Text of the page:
million" (Caldwell, 1998; p. 63). This action, however, was wholly inconsistent with thewoefully separate procurement systems existing at individual manufacturing sites.
The problem with all of this is that Harley-Davidson was unable to gain benefits of quantity pricing as a company overall. Not only were the individual sites treated as separateentities, but their insistence on behaving that way prevented Harley-Davidson from gainingany benefit of quantity pricing or preplanning based on total sales forecasts. The companyneeds a means of operating with greater internal efficiency.
Alternatives and Score Matrix
The SiL'K team already had determined that Harley-Davidson was in need of amodified ERP; it also was adamant in the beginning that it was "not seeking a full ERPsolution, that the scope was well defined and those suppliers shouldn't waste time pitchingadditional functionality" (Sole, Cotteleer and Austin, 2003; p. 9). Harley's ArchitectureIntegration group reviewed all possibilities to ensure compatibility with existing systems. Of the eight potential suppliers responding to Harley-Davidson's RFP, the company narroweddown its choices to three.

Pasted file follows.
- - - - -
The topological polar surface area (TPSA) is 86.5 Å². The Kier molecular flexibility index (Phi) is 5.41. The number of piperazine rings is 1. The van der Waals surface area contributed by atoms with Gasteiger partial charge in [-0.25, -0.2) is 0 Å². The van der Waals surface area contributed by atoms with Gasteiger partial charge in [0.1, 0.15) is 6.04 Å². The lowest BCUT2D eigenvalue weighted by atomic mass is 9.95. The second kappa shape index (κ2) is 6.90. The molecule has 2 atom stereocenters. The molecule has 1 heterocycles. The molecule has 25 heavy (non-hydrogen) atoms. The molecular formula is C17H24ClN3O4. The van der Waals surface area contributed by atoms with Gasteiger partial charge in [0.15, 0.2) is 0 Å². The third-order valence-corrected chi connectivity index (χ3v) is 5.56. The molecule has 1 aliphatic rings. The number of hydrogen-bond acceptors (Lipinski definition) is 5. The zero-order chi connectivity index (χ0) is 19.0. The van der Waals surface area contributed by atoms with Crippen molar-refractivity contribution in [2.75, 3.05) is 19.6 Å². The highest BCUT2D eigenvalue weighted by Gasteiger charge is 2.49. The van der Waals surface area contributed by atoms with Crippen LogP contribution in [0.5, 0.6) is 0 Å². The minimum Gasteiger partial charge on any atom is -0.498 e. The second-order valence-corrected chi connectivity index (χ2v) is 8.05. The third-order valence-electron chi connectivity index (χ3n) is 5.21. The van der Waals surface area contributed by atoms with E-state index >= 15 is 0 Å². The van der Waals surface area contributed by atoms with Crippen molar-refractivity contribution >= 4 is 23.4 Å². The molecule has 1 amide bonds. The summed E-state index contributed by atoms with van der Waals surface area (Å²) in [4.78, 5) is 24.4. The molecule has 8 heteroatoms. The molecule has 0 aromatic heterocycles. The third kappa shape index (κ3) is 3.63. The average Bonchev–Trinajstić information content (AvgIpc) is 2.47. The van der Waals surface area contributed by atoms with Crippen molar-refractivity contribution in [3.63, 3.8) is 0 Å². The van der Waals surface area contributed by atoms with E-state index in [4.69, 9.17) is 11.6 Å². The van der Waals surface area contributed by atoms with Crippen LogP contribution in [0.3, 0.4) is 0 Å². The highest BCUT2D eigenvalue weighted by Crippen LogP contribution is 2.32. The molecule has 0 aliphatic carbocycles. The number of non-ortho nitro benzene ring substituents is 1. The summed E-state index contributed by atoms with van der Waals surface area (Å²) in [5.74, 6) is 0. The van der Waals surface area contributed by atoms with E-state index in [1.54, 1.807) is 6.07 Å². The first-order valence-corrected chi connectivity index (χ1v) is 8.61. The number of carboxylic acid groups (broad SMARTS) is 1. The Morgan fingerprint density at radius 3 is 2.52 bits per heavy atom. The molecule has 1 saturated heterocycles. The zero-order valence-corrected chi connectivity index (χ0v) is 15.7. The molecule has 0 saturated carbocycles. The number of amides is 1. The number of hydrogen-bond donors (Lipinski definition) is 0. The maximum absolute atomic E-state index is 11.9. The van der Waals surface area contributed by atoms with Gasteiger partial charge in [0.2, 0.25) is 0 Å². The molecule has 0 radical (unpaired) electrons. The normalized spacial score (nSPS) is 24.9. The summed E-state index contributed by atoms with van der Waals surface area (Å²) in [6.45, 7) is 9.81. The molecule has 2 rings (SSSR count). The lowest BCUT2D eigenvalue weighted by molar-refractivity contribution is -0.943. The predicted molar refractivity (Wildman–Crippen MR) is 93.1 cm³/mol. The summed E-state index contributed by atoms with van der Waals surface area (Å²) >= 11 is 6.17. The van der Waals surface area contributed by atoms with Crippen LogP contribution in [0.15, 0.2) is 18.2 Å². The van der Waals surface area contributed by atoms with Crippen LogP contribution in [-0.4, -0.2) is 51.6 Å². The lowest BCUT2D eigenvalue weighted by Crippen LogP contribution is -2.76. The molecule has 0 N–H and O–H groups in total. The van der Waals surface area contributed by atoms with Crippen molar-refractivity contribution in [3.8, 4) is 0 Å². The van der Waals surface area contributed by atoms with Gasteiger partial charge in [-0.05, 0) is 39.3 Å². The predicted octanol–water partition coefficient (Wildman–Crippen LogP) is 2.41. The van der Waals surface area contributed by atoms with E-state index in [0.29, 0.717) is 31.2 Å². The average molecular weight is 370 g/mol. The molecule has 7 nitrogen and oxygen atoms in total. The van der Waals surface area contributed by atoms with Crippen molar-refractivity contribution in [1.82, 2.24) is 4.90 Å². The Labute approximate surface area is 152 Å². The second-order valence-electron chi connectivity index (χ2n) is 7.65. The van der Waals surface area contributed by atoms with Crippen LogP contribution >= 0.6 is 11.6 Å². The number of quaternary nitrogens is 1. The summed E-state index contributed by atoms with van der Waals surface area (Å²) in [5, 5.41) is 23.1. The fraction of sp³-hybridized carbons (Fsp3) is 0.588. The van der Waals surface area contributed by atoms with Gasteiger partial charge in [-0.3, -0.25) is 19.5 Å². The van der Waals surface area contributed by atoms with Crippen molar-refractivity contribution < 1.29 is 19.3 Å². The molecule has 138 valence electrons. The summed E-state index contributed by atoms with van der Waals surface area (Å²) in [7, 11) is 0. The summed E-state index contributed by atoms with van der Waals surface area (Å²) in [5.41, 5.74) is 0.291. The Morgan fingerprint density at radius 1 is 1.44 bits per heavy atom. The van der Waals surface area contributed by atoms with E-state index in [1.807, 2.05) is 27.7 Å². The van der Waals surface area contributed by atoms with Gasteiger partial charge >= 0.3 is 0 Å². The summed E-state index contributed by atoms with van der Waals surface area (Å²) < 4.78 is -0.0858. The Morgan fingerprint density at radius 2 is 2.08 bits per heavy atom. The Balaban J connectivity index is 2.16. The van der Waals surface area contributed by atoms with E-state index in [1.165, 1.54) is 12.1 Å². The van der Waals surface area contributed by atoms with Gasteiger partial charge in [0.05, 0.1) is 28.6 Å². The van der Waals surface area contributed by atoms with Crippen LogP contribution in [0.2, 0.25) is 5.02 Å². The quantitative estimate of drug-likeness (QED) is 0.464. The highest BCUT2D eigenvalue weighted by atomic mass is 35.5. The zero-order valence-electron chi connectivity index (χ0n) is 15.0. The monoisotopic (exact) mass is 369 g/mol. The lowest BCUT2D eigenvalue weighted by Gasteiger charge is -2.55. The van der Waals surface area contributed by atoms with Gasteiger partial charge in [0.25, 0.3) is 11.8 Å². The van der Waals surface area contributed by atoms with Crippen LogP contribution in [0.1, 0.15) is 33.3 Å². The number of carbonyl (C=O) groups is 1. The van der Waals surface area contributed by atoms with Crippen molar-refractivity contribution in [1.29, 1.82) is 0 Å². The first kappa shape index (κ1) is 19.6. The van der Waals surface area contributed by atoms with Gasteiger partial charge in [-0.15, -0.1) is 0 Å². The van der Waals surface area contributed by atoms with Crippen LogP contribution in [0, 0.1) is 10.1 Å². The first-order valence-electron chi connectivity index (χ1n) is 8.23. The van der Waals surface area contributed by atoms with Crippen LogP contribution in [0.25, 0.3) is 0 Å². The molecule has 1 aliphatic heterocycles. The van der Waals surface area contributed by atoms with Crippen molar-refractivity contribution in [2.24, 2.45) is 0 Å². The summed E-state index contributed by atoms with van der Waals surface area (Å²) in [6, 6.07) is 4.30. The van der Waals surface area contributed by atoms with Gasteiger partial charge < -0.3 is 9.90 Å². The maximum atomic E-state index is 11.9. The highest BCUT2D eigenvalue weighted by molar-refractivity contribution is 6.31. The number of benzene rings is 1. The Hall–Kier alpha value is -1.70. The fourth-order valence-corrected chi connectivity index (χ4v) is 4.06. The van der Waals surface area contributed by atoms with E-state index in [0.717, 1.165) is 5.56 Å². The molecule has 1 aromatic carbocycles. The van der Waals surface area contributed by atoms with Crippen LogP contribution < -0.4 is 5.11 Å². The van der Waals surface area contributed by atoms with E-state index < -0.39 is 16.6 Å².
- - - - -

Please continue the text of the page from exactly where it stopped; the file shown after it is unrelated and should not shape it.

Provider1's "representatives asked appropriate questions, they clearly acknowledgedHarley-Davidson's values, and seemed comfortable with the casual but competent Harley-Davidson style" (Sole, Cotteleer and Austin, 2003; p. 11). Provider1 addressed every issueraised in Harley-Davidson's RFQ, and tailored its solutions perfectly to the requirements setout by Harley-Davidson.Provider1 did not offer the highest form of functionality, and did not offer "'web-enablement' directly but its team proposed integrating a partner solution" (Sole, Cotteleer andAustin, 2003; p. 11). On the other hand, Provider1 was comfortable with the changemanagement issues that would arise in making the changes that the company sought.